MG: The 2009 SHOT Show in Orlando! That was the show when we launched the LCR. Frankly we weren’t certain how the public would accept such a departure from traditional revolver designs. But the reception was fantastic! I remember retailers walking into our booth, picking up the little LCR, and seeing their eyebrows raise when they felt how light it is, and then a big smile when they worked the trigger for the first time. I will never forget that show!

      CB: What products were introduced at SHOT that became a “thing,” that became an iconic product for Ruger?

      MG: Well, we talked about the LCR. When we did our VOC (Voice of Customer) early on, some retailers were skeptical, and we were a little apprehensive. But at three-quarters of a million revolvers sold, I guess you could say it became a “thing.”

      The LCR was a spectacular introduction for Ruger, but so was the Ruger Gunsite Scout Rifle in 2011. We expected that rifle to do well as a nice variant of the M77 Hawkeye, but we were pleasantly surprised when it brought what was supposed to be a niche product well into the mainstream. It remains a solid citizen in the Hawkeye lineup.

      At SHOT in 2012, we introduced the Ruger American Rifle — you helped us, Craig, with VOC on that one — and the same year we launched the SR22 Pistol. Both those new products are made and sold right alongside the legacy Hawkeye and Mark III (now Mark IV) lines and they all do quite well for us.

      CB: What’s the funniest thing that ever happened to you at a SHOT Show?

      Ruger’s Gunsite Scout Rifle, introduced in 2012, uses the M77 Hawkeye modified to Jeff Cooper’s concept of a “scout rifle.” The AI-style magazine proved necessary for smooth feeding, a choice that lead to one of Gurney’s most memorable SHOT Show encounters.

      MG: Well, I’m not sure it’s funny, but facing the public is sometimes a daunting task. I was involved in developing on the Ruger Gunsite Scout Rifle. As much as we wanted to, we just couldn’t get the standard M14 magazines to work consistently with our controlled round feed action; there was too much variance in the magazine feed lip geometry. But we found AI-style magazines to be very consistent and reliable. So, at the Scout’s first SHOT Show, a gentleman came to me and said, “What moron decided not to use the M14 magazine? He needs to be fired!”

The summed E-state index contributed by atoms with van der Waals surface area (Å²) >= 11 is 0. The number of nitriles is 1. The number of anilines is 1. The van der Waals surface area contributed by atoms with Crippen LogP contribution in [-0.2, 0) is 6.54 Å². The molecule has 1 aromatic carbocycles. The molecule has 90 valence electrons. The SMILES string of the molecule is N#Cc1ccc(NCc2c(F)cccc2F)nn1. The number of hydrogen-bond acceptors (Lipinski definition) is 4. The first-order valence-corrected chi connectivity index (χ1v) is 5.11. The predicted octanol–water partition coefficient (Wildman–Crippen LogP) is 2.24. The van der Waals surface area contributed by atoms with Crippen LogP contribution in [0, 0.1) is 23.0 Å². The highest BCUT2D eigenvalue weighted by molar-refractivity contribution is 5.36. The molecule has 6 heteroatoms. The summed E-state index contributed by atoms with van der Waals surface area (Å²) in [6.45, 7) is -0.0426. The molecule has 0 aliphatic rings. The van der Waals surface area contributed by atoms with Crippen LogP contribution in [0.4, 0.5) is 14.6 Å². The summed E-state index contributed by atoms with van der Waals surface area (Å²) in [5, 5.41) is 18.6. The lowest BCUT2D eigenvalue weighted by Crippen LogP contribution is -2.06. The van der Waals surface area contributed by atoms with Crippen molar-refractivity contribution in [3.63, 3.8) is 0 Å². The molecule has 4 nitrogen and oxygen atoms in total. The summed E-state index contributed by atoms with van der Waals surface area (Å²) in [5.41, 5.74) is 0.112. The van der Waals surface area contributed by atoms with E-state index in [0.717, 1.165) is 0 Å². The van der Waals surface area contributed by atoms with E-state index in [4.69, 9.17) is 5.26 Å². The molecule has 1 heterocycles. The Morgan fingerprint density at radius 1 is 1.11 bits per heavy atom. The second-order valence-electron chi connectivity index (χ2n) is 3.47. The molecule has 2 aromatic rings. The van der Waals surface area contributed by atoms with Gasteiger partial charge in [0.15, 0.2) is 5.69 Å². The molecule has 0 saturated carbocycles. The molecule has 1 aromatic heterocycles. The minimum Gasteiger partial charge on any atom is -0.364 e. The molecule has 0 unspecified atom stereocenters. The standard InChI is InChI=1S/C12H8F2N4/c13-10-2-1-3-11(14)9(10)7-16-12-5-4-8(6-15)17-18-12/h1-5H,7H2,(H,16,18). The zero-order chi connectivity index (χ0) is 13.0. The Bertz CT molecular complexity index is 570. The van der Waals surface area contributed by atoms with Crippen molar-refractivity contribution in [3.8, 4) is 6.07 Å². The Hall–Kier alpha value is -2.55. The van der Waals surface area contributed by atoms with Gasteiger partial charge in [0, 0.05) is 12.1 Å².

Steeling up my courage, I replied, “Sir, that would be me.” I thought my explanation was reasonable, but he wasn’t convinced.

      The rest of the conversation didn’t go very well, but the next day the same gent came back and said, “I was a jerk yesterday. I’m sorry.”

      I’m pretty sure his wife prompted him to the apology, which really wasn’t necessary, but was nice to hear.

      CB: Can you think of a rookie mistake you made as an exhibitor?

      MG: I’m from New Hampshire, cold country, and I’m an outdoor athlete — I ride my bike all through the winter. SHOT Show in Las Vegas is usually pleasant, but I remember one Industry Day at the Range event when the temperature plummeted and the wind was blowing — I spilled coffee and it instantly froze. I wasn’t prepared, and I’ve never been so cold. I got back to my hotel and stood under a hot shower for a long time, and was still chilled to the bone. Advice? Bring a warm winter coat to Range Day. The worst that will happen is you won’t need it.”

      CB: How do you view the SHOT Show as key to your business?

      MG: I’ll use the words of our new CEO, Chris Killoy. He insists that we are there to visit with our customers, with priority on smaller retailers, America’s gun shop owners. For them, going to SHOT is a big deal, and we try to make them our priority at SHOT. Obviously, the big retailers and distributors are there, and we’ll make time for them, but there are other times to work with them, as well. Obviously, it’s about other things, too. Today, social media is huge, and we have folks showing up at the booth with everything from an iPhone to a mobile studio. We try really hard to accommodate everyone, but our doctrine is that SHOT is for our core retail customers, and SHOT is our best chance to work directly with them.

      The post SHOT Show 40th Anniversary — Blast From the Past: Ruger appeared first on NSSF SHOT Show 2018.
      From its humble beginnings in St. Louis, in 1979, to taking every nook and cranny of the Sands Expo Center in 2017, the SHOT Show is the industry’s signature event, bringing together more than 1,700 exhibitors and 65,000 attendees. Next January, SHOT Show will be celebrating its 40th Anniversary, so we asked a handful of today’s top outdoor writers to pick two exhibitors they know well to tell their SHOT Show stories. Second in our new “Blast from the Past” series is Sturm, Ruger & ... See more
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      SHOT Show 40th Anniversary — Blast From the Past: Ruger
    • The newest enhancement to the marketing package included with all completed exhibitor applications is the ability to upload your company logo through your exhibitor dashboard. That logo will be displayed in the SHOT Show Planner, on the SHOT Show Mobile App, in the printed Official SHOT Show Directory and on the Wayfinder screens during the Show.

      Uploading your logo is easy. Here’s how:

      - Login in to your Exhibitor Dashboard.
      - Click on “Edit Profile,” then “Company Logo”
      - You will upload two separate logo files, one for online use and one for print.- Online logos must be RGB (no CMYK) and smaller than 2 MB. File type can be .gif, .jpg or .png. The optimal dimensions are 288 pixels wide x 72 pixels high. This is the logo that will appear in the SHOT Show Planner and on the SHOT Show Mobile App. It is strongly suggested you name this logo “YourCompanyNameONLINE.jpg” or something similar.